Living in Minnesota means not only dealing with a bunch of weird and nasty weather, but talking about the weather ad nauseam as well. We stress about it, predict it, plan for it, and inevitably curse the local weatherman when his or her forecast is the polar opposite of reality. And then we comment on how good or bad the weather is to make small talk with complete strangers. I swear, if I had a nickel for every time I've heard the phrase "cold enough for ya?", I'd have a second house in Hawaii.
And so it came to pass that, last weekend, we rode the emotional rollercoaster that is Minnesota weather, hoping that the latest prognostication of cold and rainy would turn out to be wrong yet again. Saturday we awoke to rain and wind, not a sunbeam in sight, and ventured out to a fundraiser walk for the ALS Association. It rained most of the way there and throughout registration. And then it stopped. For most of those who walked the 3-mile route around Lake Harriet in south Minneapolis that morning (I waited in the bandshell), hardly a raindrop befell them. We had been spared.
But our ride was not yet over. We listened to the rain on our roof throughout Saturday night, silently praying that the clouds would blow themselves out of town by morning, in time for our first golfing fundraiser to benefit the ALS Therapy Development Foundation. When the alarm went off, it didn't look good. Gray, overcast skies everywhere. But low and behold, we were again spared the wrath of Mother Nature. The clouds stayed throughout, but the day turned out quite nice, all things considered, and our golfers stayed dry. Well, mostly dry. The course itself was a bit wet, which simply made for a more challenging round. Ain't that right Patrick and Frig?
It is here that I must pause to give a most heartfelt and appreciative 'thank you' to all who participated, in both events, and especially to those who organized our golf tournament. To Tom, our sponsor, and the rest of the volunteers from Techware, and to my family and friends, thank you so much for making it all come together so wonderfully. We had a great time. And more importantly, we gained a renewed hope for our future. Thank you all for the generous giving of both your time and money. The funds you have raised will bring us one step closer to a cure.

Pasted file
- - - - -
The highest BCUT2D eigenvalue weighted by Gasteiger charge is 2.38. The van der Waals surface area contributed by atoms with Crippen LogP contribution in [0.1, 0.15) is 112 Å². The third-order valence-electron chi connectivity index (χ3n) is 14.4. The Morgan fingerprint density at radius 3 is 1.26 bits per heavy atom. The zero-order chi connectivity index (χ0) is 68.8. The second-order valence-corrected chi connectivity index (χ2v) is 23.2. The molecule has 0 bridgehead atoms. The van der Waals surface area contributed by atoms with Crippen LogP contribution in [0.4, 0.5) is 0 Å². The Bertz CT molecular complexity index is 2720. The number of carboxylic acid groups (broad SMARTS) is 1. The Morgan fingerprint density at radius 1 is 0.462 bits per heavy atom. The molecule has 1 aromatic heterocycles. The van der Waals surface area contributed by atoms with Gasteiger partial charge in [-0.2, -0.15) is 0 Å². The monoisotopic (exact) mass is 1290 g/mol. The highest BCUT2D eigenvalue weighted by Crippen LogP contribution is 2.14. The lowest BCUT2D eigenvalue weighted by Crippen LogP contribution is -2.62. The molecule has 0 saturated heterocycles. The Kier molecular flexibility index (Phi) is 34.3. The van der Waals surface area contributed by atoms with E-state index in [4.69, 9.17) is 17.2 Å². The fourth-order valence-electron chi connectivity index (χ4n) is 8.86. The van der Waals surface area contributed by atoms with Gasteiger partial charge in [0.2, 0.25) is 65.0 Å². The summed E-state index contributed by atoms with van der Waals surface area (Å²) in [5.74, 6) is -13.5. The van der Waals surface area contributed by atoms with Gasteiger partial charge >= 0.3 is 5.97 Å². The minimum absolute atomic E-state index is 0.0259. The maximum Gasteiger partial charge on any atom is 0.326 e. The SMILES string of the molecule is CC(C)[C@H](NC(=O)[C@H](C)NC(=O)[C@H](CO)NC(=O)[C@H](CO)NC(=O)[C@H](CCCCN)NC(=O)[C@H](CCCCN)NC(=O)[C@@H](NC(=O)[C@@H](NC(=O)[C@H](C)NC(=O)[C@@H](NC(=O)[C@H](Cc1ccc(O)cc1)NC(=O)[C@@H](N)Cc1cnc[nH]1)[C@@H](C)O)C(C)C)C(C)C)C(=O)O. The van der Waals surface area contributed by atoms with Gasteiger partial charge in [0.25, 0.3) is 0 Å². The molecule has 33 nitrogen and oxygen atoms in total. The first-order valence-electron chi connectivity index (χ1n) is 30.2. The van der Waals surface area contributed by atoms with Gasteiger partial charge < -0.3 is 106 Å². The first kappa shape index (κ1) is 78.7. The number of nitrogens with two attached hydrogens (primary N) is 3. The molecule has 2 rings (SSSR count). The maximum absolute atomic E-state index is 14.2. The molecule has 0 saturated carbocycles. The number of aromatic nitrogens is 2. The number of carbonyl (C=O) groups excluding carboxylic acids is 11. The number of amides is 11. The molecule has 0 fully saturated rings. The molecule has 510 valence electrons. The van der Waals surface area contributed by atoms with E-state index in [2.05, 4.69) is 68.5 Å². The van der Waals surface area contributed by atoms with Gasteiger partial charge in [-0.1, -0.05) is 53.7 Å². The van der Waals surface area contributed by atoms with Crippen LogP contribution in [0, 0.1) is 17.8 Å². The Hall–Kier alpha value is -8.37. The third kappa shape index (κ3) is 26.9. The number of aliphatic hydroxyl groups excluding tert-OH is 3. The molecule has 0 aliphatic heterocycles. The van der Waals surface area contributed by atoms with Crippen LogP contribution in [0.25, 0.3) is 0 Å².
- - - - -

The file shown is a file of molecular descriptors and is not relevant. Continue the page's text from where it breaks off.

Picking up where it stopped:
Frankly, I think in some ways the weather this past weekend was perfect. Easy to say perhaps since it turned out much better than was predicted. But it helped remind me that, while we can certainly hope for sunny days ahead, we must not let the weather dictate our emotions. Our happiness or sadness. Like my illness, we have virtually no control over the weather, and so many other things in the world.
Indeed, I think the variety of cold, hot, dry, humid, cloudy, sunny, rainy, and snowy days we experience only adds to the rich tapestry of our lives. We must prepare for anything to be sure, especially in a state that sees a 130 degree temperature fluctuation throughout the year. But we should get up, each and every day, and look out the window with anticipation, in awe, to discover what nature has in store for us, with our goal to make the most of the hand we've been dealt. All the while knowing that, if we're fortunate enough to be granted another one, the next day will bring something new. Something different. And like everyone's favorite gourmet restaurant Arby's likes to tell us, "different is good."
Believe it or not, I've come to love cold weather. I mean, you can't possibly know how good it feels to come inside and warm up if you didn't have borderline frostbite in the first place can you? I think growing up with Minnesota weather makes you a bit tougher that way. I hope it will help me weather the storm of my illness as well. But who knows, could be that part of my brain was frozen since birth and I'm just deluding myself. Regardless, no matter how overcast my emotions might get, I intend to get up and enjoy each and every day I'm alive. Rain or shine.